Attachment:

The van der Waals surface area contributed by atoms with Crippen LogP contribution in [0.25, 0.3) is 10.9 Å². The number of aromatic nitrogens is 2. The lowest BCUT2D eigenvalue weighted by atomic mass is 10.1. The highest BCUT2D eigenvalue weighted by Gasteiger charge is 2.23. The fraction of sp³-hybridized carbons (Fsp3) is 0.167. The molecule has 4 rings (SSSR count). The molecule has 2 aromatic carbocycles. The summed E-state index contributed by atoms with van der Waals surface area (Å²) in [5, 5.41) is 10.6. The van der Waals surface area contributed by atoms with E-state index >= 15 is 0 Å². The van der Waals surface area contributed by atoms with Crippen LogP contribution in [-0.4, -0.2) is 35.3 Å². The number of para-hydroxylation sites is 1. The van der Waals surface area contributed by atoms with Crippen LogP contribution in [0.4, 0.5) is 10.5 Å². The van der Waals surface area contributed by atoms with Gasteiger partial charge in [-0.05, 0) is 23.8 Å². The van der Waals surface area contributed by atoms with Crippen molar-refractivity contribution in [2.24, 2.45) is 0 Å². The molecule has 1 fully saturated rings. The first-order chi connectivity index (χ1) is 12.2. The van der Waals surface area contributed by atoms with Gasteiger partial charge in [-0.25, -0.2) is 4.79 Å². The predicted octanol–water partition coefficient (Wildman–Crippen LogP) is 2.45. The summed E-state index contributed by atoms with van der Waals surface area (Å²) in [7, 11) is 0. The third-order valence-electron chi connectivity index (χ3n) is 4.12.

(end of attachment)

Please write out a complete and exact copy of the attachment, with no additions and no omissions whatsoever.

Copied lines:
The van der Waals surface area contributed by atoms with Crippen LogP contribution in [0.25, 0.3) is 10.9 Å². The number of aromatic nitrogens is 2. The lowest BCUT2D eigenvalue weighted by atomic mass is 10.1. The highest BCUT2D eigenvalue weighted by Gasteiger charge is 2.23. The fraction of sp³-hybridized carbons (Fsp3) is 0.167. The molecule has 4 rings (SSSR count). The molecule has 2 aromatic carbocycles. The summed E-state index contributed by atoms with van der Waals surface area (Å²) in [5, 5.41) is 10.6. The van der Waals surface area contributed by atoms with E-state index >= 15 is 0 Å². The van der Waals surface area contributed by atoms with Crippen LogP contribution in [-0.4, -0.2) is 35.3 Å². The number of para-hydroxylation sites is 1. The van der Waals surface area contributed by atoms with Crippen LogP contribution in [0.4, 0.5) is 10.5 Å². The van der Waals surface area contributed by atoms with Gasteiger partial charge in [-0.05, 0) is 23.8 Å². The van der Waals surface area contributed by atoms with Crippen molar-refractivity contribution in [2.24, 2.45) is 0 Å². The molecule has 1 fully saturated rings. The first-order chi connectivity index (χ1) is 12.2. The van der Waals surface area contributed by atoms with Gasteiger partial charge in [-0.25, -0.2) is 4.79 Å². The predicted octanol–water partition coefficient (Wildman–Crippen LogP) is 2.45. The summed E-state index contributed by atoms with van der Waals surface area (Å²) in [7, 11) is 0. The third-order valence-electron chi connectivity index (χ3n) is 4.12.